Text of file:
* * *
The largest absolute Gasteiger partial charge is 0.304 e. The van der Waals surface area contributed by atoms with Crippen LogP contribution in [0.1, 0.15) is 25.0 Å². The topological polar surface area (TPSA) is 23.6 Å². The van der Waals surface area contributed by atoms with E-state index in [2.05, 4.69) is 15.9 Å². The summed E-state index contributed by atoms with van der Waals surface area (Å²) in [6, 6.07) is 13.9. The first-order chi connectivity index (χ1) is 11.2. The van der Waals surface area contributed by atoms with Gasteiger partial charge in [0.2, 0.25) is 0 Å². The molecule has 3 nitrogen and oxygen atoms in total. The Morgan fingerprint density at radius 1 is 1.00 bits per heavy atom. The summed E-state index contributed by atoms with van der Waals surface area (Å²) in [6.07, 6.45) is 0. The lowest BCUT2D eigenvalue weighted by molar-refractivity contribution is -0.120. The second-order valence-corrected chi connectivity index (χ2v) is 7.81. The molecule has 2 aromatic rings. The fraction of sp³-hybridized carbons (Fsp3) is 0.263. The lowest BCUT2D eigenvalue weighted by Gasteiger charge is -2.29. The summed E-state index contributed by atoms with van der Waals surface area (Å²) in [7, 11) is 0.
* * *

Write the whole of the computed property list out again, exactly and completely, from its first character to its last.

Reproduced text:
The largest absolute Gasteiger partial charge is 0.304 e. The van der Waals surface area contributed by atoms with Crippen LogP contribution in [0.1, 0.15) is 25.0 Å². The topological polar surface area (TPSA) is 23.6 Å². The van der Waals surface area contributed by atoms with E-state index in [2.05, 4.69) is 15.9 Å². The summed E-state index contributed by atoms with van der Waals surface area (Å²) in [6, 6.07) is 13.9. The first-order chi connectivity index (χ1) is 11.2. The van der Waals surface area contributed by atoms with Gasteiger partial charge in [0.2, 0.25) is 0 Å². The molecule has 3 nitrogen and oxygen atoms in total. The Morgan fingerprint density at radius 1 is 1.00 bits per heavy atom. The summed E-state index contributed by atoms with van der Waals surface area (Å²) in [6.07, 6.45) is 0. The lowest BCUT2D eigenvalue weighted by molar-refractivity contribution is -0.120. The second-order valence-corrected chi connectivity index (χ2v) is 7.81. The molecule has 2 aromatic rings. The fraction of sp³-hybridized carbons (Fsp3) is 0.263. The lowest BCUT2D eigenvalue weighted by Gasteiger charge is -2.29. The summed E-state index contributed by atoms with van der Waals surface area (Å²) in [7, 11) is 0.